Accident #1;

Accident #2

Figure Eight Descender

Nick Y. · · Unknown Hometown · Joined Mar 2012 · Points: 1

I learned to climb years ago on a figure 8 and have never felt the need to switch to an ATC. I currently use a Black Diamond Super 8. That being said, they aren't for everyone. To add some clarity to a couple of statements made above:

-Rappelling on a figure 8 is ridiculously smooth. It will NOT kink your ropes, at all, if you feed it as shown in the BD instructions linked below (such that your hand is out in front of the device). If you reverse the feed and the brake-hand side of the rope comes out toward you, you will get an epic rat's nest of a rope to deal with.

-Figure 8's dissipate heat from a rappel extremely well, too, due to a large surface area.

-The figure 8, and again BD super 8 in particular are a fantastic belay device IF USED PROPERLY. It is not "best" to feed the rope through the small hole - that is the ONLY way to use it as a belay device as specifically shown in the instructions. Used correctly it actually gets enough friction that it can be difficult to release after catching a fall.

-The cross-loading risk is VERY real. If you do not maintain tension in your set-up during the rappel, you must be cognizant of this. I cross-loaded mine on the first rappel of a 3-pitch climb and my heart stopped when I noticed it 20 feet in. I was very lucky and was able to get my feet planted, get some slack, and correct the configuration.

blackdiamondequipment.com/u…

I have no experience caving or dealing with muddy/icy ropes, so I can't comment on those. I have used one to rappel in a downpour (got caught on the wall) and it worked just fine. Bottom line, use what you have been trained to use and are comfortable with; this goes double for belaying since you're responsible for someone else.

Pete Spri · · Unknown Hometown · Joined Jun 2009 · Points: 286

Eh, sounds like most of us are just americans that dont use them as sort of the standard default.

I've heard that some alpinists like them because they feed frozen ropes better, and that they can do better on smaller diameter ropes. If you do it right, there is also zero chance of dropping them.

I think there are some advantages. Personally, I dislike them for belaying, which is the biggest turn off, imo.

randy88fj62 · · Unknown Hometown · Joined May 2010 · Points: 291

Figure 8's and similar rappel devices are used a lot in canyoneering because they are easy to rig and unclip while treading in a pool of water while wearing neoprene gloves. This is especially true in high flow water canyons. There are similar devices that offer varying friction options. These devices include the petzl pirana, sterling ats, rich carlson's totem, and others which I am not familiar with like the fisk for work at height jobs. Rock exotica has its own model as well.

In canyoneering figure 8's are also used for contingency anchors in lou of a munter mule due to the time savings during a single line rappel where the rigged 8 acts as a biner block.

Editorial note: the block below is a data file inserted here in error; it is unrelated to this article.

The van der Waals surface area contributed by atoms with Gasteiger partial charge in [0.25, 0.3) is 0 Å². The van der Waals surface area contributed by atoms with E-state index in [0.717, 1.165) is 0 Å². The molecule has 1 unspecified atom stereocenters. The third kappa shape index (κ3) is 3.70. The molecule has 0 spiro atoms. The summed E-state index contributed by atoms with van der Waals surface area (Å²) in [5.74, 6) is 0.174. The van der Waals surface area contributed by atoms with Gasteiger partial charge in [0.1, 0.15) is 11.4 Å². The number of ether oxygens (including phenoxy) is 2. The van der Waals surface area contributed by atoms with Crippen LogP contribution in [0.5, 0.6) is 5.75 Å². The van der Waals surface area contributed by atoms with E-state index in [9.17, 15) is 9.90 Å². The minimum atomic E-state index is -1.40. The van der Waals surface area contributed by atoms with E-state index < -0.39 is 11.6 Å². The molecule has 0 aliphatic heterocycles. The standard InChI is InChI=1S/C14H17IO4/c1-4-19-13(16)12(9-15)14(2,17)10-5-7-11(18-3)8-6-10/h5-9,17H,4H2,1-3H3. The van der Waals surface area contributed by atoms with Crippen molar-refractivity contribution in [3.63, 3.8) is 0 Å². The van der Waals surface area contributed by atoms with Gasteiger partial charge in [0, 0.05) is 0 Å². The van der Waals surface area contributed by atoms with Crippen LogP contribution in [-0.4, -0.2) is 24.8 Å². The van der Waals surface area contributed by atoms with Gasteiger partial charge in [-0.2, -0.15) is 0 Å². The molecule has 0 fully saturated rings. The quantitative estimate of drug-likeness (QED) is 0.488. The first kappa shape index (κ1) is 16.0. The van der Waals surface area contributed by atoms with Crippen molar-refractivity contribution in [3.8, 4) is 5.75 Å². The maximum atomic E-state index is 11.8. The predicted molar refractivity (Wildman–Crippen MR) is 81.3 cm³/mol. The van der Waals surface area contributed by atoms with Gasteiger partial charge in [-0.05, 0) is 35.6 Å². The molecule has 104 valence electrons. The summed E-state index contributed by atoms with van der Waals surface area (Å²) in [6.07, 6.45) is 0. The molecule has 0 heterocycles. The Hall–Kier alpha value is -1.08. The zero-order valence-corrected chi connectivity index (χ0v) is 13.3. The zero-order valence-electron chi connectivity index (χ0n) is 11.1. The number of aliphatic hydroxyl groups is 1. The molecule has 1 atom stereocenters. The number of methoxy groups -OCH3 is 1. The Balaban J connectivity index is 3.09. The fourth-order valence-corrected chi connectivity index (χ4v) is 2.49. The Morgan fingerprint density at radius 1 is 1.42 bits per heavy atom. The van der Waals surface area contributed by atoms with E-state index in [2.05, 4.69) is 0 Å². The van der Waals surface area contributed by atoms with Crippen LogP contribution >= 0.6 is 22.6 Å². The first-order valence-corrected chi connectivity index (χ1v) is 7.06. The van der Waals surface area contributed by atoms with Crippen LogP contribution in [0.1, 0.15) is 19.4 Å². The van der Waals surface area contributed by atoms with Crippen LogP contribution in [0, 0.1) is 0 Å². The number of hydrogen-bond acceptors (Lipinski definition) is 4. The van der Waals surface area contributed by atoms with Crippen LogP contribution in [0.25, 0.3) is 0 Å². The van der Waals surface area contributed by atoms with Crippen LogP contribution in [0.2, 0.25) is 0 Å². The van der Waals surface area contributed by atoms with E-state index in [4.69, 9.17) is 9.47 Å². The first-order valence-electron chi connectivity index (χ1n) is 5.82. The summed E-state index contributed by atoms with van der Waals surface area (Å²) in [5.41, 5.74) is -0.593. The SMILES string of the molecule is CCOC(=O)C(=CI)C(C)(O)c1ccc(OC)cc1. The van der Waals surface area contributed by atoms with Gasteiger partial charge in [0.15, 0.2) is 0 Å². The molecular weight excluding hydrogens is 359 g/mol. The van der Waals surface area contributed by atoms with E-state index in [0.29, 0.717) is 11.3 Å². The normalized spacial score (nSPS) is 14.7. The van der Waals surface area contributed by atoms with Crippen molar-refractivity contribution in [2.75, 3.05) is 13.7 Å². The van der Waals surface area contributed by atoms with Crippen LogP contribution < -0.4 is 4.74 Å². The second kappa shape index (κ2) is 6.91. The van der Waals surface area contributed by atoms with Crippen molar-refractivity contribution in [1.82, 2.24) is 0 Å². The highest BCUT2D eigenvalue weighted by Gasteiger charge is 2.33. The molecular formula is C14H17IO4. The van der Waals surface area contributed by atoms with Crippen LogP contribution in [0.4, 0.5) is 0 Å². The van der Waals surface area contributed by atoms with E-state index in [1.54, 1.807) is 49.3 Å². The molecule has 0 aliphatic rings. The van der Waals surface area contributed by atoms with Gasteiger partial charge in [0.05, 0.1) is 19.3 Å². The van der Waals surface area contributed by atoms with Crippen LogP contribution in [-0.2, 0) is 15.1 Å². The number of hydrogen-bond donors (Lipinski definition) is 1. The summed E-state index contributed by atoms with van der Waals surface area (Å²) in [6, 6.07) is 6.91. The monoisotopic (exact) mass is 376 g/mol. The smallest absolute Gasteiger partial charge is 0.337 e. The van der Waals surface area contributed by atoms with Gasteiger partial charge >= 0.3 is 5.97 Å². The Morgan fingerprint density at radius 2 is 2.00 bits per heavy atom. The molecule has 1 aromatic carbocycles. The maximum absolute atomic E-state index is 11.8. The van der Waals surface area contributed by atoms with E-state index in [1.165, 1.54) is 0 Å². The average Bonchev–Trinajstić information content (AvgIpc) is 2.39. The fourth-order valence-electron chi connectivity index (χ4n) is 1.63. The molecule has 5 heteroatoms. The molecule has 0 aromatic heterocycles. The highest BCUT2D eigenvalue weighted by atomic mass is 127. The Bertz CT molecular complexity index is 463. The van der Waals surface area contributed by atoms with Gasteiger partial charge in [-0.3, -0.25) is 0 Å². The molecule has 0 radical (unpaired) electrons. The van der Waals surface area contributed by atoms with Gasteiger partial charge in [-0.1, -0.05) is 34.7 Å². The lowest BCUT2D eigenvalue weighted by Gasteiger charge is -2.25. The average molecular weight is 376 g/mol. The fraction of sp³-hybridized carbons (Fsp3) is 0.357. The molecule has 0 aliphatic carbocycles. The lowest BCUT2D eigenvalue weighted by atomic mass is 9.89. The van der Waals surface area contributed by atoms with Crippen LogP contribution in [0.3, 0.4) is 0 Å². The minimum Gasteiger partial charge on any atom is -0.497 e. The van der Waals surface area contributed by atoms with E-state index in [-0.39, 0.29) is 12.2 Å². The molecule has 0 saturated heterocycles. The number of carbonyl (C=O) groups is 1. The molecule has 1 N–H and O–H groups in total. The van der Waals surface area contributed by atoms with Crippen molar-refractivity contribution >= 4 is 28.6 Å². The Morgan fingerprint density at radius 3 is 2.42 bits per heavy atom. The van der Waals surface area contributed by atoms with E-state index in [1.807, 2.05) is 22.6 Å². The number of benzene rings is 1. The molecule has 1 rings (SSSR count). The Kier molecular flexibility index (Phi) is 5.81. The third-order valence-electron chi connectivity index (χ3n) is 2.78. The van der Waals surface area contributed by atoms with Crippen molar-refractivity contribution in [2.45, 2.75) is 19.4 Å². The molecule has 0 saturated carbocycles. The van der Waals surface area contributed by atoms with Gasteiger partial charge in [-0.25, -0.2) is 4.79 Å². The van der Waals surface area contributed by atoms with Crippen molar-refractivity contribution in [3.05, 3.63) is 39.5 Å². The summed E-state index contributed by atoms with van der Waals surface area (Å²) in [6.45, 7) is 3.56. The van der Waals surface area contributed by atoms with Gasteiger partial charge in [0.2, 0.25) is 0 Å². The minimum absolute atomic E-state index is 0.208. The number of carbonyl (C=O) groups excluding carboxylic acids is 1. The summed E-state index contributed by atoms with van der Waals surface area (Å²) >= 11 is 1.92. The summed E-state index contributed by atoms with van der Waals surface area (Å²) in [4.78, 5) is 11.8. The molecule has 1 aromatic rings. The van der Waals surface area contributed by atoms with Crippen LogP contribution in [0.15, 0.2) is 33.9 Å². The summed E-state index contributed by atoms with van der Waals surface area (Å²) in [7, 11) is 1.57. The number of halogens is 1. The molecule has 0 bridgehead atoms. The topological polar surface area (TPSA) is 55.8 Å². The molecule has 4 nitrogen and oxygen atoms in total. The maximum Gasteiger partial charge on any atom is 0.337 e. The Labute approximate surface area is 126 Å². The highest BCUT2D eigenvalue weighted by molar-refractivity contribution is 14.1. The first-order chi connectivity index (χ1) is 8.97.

I use a steel 8 specifically when canyoneering in Zion since there is a ton of sand on the ropes and a standard Al device can take a lot of wear during one trip.

I do not use figure 8's to belay people and would choose a munter instead. I would not use a munter for top roping all day as it would put a lot of wear on one section of rope that got the repeated use.

randy88fj62 · · Unknown Hometown · Joined May 2010 · Points: 291
Spri wrote:Eh, sounds like most of us are just americans that dont use them as sort of the standard default. I've heard that some alpinists like them because they feed frozen ropes better, and that they can do better on smaller diameter ropes. If you do it right, there is also zero chance of dropping them. I think there are some advantages. Personally, I dislike them for belaying, which is the biggest turn off, imo.
A friend of mine who is a guide uses a camp ovo (or Kong GiGi.) I asked why he uses it and he replied that the rope feed is a lot easier than a standard tube device, especially when belaying from above with an autoblock. I went ahead and got myself one to play with to see if he's right. This I think would be the best middle ground as the slot openings would be wide enough to handle frozen or dirty ropes while accomplishing all the needs of rope management (rapping and belaying.)
ConstanceM715 · · Unknown Hometown · Joined Feb 2013 · Points: 0

Works for larger diameter of ropes outside of climbing environment as well.

Brad "Stonyman" Killough · · Alabama · Joined Jan 2008 · Points: 5,785

Overall=ATC

The Ex-Engineer · · UK · Joined Dec 2012 · Points: 20
Trey M wrote:Is there any benefit to using a figure 8 as opposed to tubular belay devices or a locking assist belay device?
IF (and it is a big if) you know what you are doing, there is a massive benefit to using a fig-8 - they allow you to give super-soft catches.

That said, you are unlikely to find many climbers who regularly use them for sport belaying and are expert in holding falls with them, apart from in some European countries.

I had the distinct pleasure of falling off a route in the Costa Blanca some years ago being belayed with one by an extremely capable female Dutch climber and can honestly say it was probably the best 'soft catch' I've experienced climbing outdoors.

However, despite recognising the clear benefits, I don't use one. With 17 years experience of using an ATC and a dozen years using a GriGri, I'd prefer to stick with them rather than try to learn another skill from scratch.
Guideline #1: Don't be a jerk.

Beginning Climbers